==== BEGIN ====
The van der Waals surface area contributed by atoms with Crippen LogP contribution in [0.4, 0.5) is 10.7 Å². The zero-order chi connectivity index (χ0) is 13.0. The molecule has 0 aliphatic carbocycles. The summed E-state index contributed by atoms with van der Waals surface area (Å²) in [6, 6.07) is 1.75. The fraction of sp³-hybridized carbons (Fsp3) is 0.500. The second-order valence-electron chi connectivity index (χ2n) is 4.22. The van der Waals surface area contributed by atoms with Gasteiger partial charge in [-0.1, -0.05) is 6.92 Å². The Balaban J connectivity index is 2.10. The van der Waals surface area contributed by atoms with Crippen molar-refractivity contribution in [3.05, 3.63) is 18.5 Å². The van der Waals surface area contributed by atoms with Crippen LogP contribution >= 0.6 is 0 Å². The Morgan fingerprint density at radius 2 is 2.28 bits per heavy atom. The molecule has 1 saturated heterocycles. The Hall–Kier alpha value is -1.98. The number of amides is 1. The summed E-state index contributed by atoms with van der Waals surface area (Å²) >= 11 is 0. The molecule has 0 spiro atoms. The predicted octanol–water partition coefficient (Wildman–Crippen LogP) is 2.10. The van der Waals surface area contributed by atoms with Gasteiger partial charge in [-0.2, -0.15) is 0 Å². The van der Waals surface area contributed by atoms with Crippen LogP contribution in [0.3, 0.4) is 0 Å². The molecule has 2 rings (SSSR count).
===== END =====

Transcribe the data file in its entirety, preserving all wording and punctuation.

The van der Waals surface area contributed by atoms with Crippen LogP contribution in [0.4, 0.5) is 10.7 Å². The zero-order chi connectivity index (χ0) is 13.0. The molecule has 0 aliphatic carbocycles. The summed E-state index contributed by atoms with van der Waals surface area (Å²) in [6, 6.07) is 1.75. The fraction of sp³-hybridized carbons (Fsp3) is 0.500. The second-order valence-electron chi connectivity index (χ2n) is 4.22. The van der Waals surface area contributed by atoms with Gasteiger partial charge in [-0.1, -0.05) is 6.92 Å². The Balaban J connectivity index is 2.10. The van der Waals surface area contributed by atoms with Crippen molar-refractivity contribution in [3.05, 3.63) is 18.5 Å². The van der Waals surface area contributed by atoms with Crippen LogP contribution >= 0.6 is 0 Å². The Morgan fingerprint density at radius 2 is 2.28 bits per heavy atom. The molecule has 1 saturated heterocycles. The Hall–Kier alpha value is -1.98. The number of amides is 1. The summed E-state index contributed by atoms with van der Waals surface area (Å²) >= 11 is 0. The molecule has 0 spiro atoms. The predicted octanol–water partition coefficient (Wildman–Crippen LogP) is 2.10. The van der Waals surface area contributed by atoms with Gasteiger partial charge in [-0.2, -0.15) is 0 Å². The van der Waals surface area contributed by atoms with Crippen LogP contribution in [0.3, 0.4) is 0 Å². The molecule has 2 rings (SSSR count).